The Meters Bio
The Meters were better known —and better paid —as New Orleans' finest backup band than as a self-contained feature act. Their lean, peppery R&B gave a funky flavor to recordings by out-of-towners like Paul McCartney and Labelle, but on their own, their rhythms were too tricky, their vocals too understated, and their sound altogether too spare to reach a broad audience.
When Art Neville formed the group in 1967, he had been a prominent musician in New Orleans for almost 15 years. He was still in high school when, leading the Hawketts, he cut the 1954 Chess single "Mardi Gras Mambo," which made them a popular regional act and is still pressed every year for Mardi Gras. He had put out a handful of regional hits as a soloist —"Cha Dooky Doo" and "Ooh-Whee Baby" on Specialty in the late '50s, and "All These Things" on Instant in 1962 —before he formed Art Neville and the Sounds with his brothers Charles and Aaron as singers, guitarist Leo Nocentelli, bassist George Porter, and drummer Ziggy Modeliste around 1966. They played local clubs until producer Allen Toussaint and his business partner Marshall Sehorn hired them, minus Charles and Aaron, to be the house rhythm section for their Sansu Enterprises in 1968. As such, they backed Lee Dorsey, Chris Kenner, Earl King, Betty Harris, and Toussaint himself on stage and in the studio in the late '60s and early '70s.
Concurrently, the quartet performed on its own as the Meters. Their popularity was not limited to New Orleans, and their hits —mostly dance instrumentals —included "Sophisticated Cissy" (#34 pop, #7 R&B, 1969), "Cissy Strut" (#23 pop, #4 R&B, 1969), "Look-Ka Py Py" (#11 R&B, 1969), and "Chicken Strut" (#11 R&B, 1970).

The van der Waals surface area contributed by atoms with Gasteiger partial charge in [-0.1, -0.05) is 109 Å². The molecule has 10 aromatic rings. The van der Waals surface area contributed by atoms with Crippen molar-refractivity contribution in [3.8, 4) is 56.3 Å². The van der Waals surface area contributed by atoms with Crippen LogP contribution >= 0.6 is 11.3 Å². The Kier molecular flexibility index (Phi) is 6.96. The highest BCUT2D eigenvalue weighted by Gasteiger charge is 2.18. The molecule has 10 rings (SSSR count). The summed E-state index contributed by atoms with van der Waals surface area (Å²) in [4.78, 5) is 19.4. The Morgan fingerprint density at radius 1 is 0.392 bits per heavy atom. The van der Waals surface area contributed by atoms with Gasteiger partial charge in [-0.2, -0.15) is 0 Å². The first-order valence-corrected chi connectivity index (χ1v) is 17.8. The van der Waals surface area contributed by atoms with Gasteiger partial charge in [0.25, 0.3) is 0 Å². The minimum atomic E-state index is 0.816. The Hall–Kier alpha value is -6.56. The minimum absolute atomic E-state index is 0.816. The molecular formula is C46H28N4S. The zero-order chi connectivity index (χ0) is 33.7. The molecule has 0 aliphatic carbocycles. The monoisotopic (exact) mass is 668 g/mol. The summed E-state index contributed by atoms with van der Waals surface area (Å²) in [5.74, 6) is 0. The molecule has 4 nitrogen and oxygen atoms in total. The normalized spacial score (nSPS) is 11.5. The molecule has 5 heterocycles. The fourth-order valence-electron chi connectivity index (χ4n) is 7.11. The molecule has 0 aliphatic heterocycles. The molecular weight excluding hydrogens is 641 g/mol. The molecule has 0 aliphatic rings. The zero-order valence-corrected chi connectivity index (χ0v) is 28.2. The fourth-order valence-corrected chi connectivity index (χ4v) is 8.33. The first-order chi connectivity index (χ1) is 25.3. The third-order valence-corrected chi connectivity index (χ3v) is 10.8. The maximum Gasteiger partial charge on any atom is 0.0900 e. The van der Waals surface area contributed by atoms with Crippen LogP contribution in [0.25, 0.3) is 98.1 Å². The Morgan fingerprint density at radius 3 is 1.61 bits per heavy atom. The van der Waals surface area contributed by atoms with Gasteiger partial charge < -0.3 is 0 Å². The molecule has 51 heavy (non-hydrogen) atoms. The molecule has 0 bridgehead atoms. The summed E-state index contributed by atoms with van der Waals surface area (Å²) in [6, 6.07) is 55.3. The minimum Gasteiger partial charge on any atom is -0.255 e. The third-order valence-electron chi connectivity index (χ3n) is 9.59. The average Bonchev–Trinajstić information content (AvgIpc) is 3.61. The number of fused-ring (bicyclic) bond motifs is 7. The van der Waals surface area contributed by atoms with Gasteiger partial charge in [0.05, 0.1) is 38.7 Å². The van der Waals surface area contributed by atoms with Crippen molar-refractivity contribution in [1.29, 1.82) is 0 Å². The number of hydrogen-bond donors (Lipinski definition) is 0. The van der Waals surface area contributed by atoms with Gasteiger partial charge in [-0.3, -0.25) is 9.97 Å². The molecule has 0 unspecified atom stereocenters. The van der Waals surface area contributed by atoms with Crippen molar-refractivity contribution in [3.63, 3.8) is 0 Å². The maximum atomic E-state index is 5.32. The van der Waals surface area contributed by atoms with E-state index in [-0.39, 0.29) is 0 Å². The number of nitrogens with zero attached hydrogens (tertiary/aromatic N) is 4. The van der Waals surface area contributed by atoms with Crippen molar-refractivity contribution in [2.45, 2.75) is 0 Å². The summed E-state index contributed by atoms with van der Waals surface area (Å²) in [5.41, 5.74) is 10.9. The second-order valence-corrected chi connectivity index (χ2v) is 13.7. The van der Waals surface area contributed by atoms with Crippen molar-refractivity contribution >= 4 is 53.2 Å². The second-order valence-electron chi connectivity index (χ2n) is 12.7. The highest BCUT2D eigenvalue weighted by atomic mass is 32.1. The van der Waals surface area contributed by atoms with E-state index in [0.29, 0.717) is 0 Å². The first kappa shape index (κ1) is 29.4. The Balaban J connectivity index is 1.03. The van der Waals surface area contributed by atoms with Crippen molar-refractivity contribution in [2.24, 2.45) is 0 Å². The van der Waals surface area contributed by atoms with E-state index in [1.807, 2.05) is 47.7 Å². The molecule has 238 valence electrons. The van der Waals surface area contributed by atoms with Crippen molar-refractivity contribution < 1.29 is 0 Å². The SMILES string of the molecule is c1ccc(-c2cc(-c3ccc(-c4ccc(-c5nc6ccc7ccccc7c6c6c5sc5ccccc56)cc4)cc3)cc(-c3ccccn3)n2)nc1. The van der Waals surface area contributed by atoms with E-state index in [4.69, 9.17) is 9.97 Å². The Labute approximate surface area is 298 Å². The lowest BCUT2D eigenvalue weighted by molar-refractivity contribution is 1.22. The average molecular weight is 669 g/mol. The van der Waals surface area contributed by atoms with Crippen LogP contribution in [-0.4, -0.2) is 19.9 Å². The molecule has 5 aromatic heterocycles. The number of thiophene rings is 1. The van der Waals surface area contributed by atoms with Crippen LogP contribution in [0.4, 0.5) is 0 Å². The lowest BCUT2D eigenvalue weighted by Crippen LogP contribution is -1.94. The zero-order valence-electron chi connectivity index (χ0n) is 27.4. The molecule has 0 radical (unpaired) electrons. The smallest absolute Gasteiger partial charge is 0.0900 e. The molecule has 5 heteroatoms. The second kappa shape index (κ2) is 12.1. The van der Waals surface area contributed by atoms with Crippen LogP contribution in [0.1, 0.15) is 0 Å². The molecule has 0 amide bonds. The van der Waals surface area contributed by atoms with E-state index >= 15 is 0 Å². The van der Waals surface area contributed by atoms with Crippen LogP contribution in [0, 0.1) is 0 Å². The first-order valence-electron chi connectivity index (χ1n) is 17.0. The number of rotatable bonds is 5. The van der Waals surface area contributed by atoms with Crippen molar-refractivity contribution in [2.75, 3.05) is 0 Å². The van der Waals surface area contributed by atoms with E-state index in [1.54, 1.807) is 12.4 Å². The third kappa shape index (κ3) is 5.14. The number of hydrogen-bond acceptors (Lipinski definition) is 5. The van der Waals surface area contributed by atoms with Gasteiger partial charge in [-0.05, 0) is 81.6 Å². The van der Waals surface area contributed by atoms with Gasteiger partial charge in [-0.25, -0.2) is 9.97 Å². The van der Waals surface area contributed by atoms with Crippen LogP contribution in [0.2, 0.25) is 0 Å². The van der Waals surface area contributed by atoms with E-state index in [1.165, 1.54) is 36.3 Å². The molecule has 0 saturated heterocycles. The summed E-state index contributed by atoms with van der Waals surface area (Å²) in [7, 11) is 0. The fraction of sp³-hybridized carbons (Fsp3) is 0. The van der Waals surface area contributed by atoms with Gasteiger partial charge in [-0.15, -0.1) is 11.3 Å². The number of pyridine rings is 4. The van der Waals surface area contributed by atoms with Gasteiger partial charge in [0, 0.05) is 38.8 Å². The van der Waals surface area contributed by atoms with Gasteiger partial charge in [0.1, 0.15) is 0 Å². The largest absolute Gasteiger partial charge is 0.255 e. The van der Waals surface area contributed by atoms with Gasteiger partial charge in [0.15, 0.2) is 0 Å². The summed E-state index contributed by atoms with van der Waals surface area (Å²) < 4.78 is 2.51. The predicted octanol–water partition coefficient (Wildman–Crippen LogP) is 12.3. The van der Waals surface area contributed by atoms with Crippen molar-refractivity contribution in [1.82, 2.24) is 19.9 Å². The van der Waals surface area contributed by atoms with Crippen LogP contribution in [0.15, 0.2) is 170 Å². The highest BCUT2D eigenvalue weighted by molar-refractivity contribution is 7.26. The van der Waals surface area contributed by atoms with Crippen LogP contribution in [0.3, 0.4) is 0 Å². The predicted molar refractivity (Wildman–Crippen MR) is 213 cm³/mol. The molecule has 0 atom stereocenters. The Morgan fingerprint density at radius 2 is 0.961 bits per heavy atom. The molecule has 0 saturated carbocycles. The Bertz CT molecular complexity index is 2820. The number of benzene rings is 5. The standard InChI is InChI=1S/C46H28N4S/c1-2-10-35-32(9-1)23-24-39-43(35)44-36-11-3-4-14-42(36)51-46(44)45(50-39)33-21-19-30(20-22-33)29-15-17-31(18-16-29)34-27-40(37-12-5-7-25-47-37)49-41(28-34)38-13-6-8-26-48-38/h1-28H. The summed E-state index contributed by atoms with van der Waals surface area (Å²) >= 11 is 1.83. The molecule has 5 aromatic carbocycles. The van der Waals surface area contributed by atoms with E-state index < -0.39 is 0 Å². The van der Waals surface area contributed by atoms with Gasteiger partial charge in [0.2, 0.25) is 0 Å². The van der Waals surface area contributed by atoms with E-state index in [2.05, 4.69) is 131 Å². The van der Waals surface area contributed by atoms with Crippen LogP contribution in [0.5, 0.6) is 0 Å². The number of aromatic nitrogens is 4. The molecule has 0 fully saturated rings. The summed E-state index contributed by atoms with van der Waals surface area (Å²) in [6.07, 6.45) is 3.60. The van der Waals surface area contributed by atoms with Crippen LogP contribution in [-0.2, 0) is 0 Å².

In 1972 the Meters signed with Reprise Records, retaining Toussaint as their producer and Sehorn as manager. The major label did not bring about a commercial breakthrough —in fact, the moderate hits gave way to minor hits —but the Meters were widely heard, if not recognized, on albums by Dr. John, Robert Palmer, Jess Roden, Labelle, King Biscuit Boy, and Paul McCartney and Wings. They backed Dr. John on tours in 1973 and King Biscuit Boy in 1974, and opened shows for the Rolling Stones on the Stones' 1975 American and 1976 European tours.
In 1975 the Meters joined George and Amos Landry —members of a Mardi Gras ceremonial "black Indian tribe," the Wild Tchoupitoulas, and uncle and cousin, respectively, to Neville —to record The Wild Tchoupitoulas (Island, 1976). Aaron, Charles, Art, and Cyril Neville contributed vocals to the sessions, reuniting the Neville Sounds for the occasion. Shortly before that album's release, Cyril joined the Meters. A year later, the group cut ties with Toussaint and Sehorn, complaining that it was denied artistic control. For New Directions, the Meters teamed with San Francisco producer Dave Rubinson, but that album was not to their satisfaction either, and in 1977, when Toussaint and Sehorn claimed the Meters name, the band broke up. Art and Cyril joined Aaron and Charles as the Neville Brothers, while the other band members found freelance work in New Orleans. Modeliste drummed for Keith Richards and Ron Wood on their New Barbarians tour in 1979.
The Meters re-formed in 1990 with drummer Russell Batiste taking over for Modeliste, who had moved to L.A. and become a session player. In 1994 founding member Nocentelli left the band, reportedly because of disagreements with Art Neville over whether or not the band should be compensated for samples lifted from their back catalogue by contemporary hip-hop groups. Brian Stoltz, who replaced Nocentelli, had played with the Neville Brothers. The Meters continue to tour. In 1995 Rhino released Funkify Your Life, a two-CD compilation of the group's early Josie and Warner Bros. sides. In November 2000 Porter, Neville, Nocentelli, and Modeliste reunited for a one-night-only concert in San Francisco, marking the first time in 20 years that the quartet all shared the same stage.
This biography originally appeared in The Rolling Stone Encyclopedia of Rock & Roll (Simon & Schuster, 2001).